11. link_to “Artist”, artists_path – So link_to is a method and brackets are omitted. You could just as well write link_to(“Artist”, artists_path). Bracket omission is very common in Ruby on Rails. For example belongs_to :person is the equivalent to belongs_to(:person), but you would rarely see the latter notation.

12. curly brackets { } – these are most of the time an indicator of a block, but will also be used for hashes (more on them later). More on blocks here.

13. @array[0] or array[0] or string[0], etc. – This is similar to PHP, so you should not have a problem with that, this is a notation to access the elements of the array.

14. 1..10 – this is a range from 1 to 10. And this 1…10 is the same range, but excluding 10.

15. {1=>”one”, 2=>”two”} – this is a hash definition.

16. :some_symbol – Ok, one of the more confusing things, a symbol is used pretty heavily in Rails. Think of it as a name without a value. You might ask why not use “some_value” instead of :some_value. As I understood, it all goes in the treatment of “some_value” by Ruby – it takes more memory to store this instead of a symbol and has more overhead, as “some_value” is also an instance of a String (don’t believe me? test it – “some value”.class), and you can write things like “some_value”.length. Another thing you will get used to is that :some_value is a good indicator of a parameter.

17. # – This is for comments. Simple enough. The multiline comments do not exist in Ruby, so the best way is to use a “false” block, like this: if false do … some code you want to comment out.. end

18. @variable = “something” if @othervariable.blank? – This is actually quite easy to read, it’s called “if modifier”. It’s the same as saying if @othervariable.blank? then @variable = “something” end. So, the modifier saves you typing 7 characters and looks more natural language-like. The modifier can be used only for simple one-line operators, but it’s very common in Ruby on Rails. You can use the same logic for the unless or while operators, which is the opposite of if in that case.

19. def methodname..end – this is the definition of a method. Again, simple enough. def self.methodname..end is a definition of a singleton method (a method that cannot be called on an instance, only on the class itself).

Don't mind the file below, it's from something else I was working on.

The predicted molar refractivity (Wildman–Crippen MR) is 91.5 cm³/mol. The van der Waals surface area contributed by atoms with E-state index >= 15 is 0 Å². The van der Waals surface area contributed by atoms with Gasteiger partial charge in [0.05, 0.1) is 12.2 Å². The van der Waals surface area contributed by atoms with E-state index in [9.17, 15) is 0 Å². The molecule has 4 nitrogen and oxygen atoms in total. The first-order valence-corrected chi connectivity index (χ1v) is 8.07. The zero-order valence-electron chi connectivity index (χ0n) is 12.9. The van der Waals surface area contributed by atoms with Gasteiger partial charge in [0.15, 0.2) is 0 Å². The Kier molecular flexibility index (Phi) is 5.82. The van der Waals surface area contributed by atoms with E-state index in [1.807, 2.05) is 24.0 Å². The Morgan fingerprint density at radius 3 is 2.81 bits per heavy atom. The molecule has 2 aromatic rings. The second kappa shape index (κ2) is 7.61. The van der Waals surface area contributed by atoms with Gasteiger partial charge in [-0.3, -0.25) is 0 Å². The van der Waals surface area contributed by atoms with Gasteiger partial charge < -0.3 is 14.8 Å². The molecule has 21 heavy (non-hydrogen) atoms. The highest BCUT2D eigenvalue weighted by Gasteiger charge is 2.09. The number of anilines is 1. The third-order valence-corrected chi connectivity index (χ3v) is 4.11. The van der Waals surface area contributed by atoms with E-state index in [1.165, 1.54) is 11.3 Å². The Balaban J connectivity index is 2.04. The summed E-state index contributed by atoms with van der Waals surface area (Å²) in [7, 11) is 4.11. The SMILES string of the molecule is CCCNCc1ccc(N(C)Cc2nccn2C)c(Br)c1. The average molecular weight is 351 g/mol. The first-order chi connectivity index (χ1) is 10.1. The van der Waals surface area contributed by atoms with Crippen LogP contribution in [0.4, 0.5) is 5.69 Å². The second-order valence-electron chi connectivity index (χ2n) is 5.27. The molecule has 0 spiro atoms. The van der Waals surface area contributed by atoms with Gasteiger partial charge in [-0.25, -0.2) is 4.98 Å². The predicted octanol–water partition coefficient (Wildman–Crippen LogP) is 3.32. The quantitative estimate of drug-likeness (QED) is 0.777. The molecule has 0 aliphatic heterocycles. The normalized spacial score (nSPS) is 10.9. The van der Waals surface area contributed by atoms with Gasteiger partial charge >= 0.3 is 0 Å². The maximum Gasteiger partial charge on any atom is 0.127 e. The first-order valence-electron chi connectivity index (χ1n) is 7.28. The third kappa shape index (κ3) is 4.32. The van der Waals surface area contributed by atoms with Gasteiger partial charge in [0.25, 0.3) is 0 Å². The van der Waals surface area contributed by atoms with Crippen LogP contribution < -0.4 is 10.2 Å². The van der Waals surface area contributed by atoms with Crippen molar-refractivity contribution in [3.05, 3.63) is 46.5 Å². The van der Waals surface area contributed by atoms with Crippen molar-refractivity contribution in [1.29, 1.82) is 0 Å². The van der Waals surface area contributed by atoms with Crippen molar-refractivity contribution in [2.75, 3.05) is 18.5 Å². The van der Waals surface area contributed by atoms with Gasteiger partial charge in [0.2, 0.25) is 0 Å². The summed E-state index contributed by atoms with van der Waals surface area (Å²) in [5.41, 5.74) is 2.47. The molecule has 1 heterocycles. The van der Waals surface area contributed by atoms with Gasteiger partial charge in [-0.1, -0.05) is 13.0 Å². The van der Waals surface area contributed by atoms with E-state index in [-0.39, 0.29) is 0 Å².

20. method.each or @variable.each – a very common iterator that usually comes with a block. For example, if you want to go through each item in an array and display it, you will write something like this: @some_array.each { |item| puts item }

21. class Artist < ActiveRecord::Base
This is a class definition for Artist. “<" means that it's a subclass of ActiveRecord::Base. "::" means that Base is a class within the ActiveRecord module.

22. SomeClass::CONSTANT – Class can define a constant and you will access it that way.

23. <% ruby code here %> – same as <? php code ?> – allows to use inline ruby in the templates.

24. <%= ruby code here %> – same as <?= php code ?> – uses inline ruby and outputs the result in the browser. You can also comment out inline ruby like this: <%#= ruby code here %>. Finally, you might also see this: <%= … -%>, it just removes unnecessary white space from the inline ruby, so that the output HTML is prettier.

25. =~ – this is a Ruby operator for pattern matching. It’s not available for most variable types, but can be used for strings.

26. @array << “here is another item for you” – this is how you can append to many types of variables, including strings and arrays.

27. x==1 ? y:z – conditionals. If x == 1 then y else z

28. %w[this is a test] # Same as: [‘this’, ‘is’, ‘a’, ‘test’] – This example is lifted from the great Ruby Programming Language book. A quick way to create an array out of a space delimited string. There is also a %W which will create an array with “items” instead of %w ‘items’. (See above for the difference in “string” and ‘string’).

29. Implicit method return. Justin adds:

A method automatically returns whatever the last value is, eg.

def multiplyTwo x
x * 2
end

the result of β€˜x * 2β€² is returned from the method, you don’t have to explicitly use the return keyword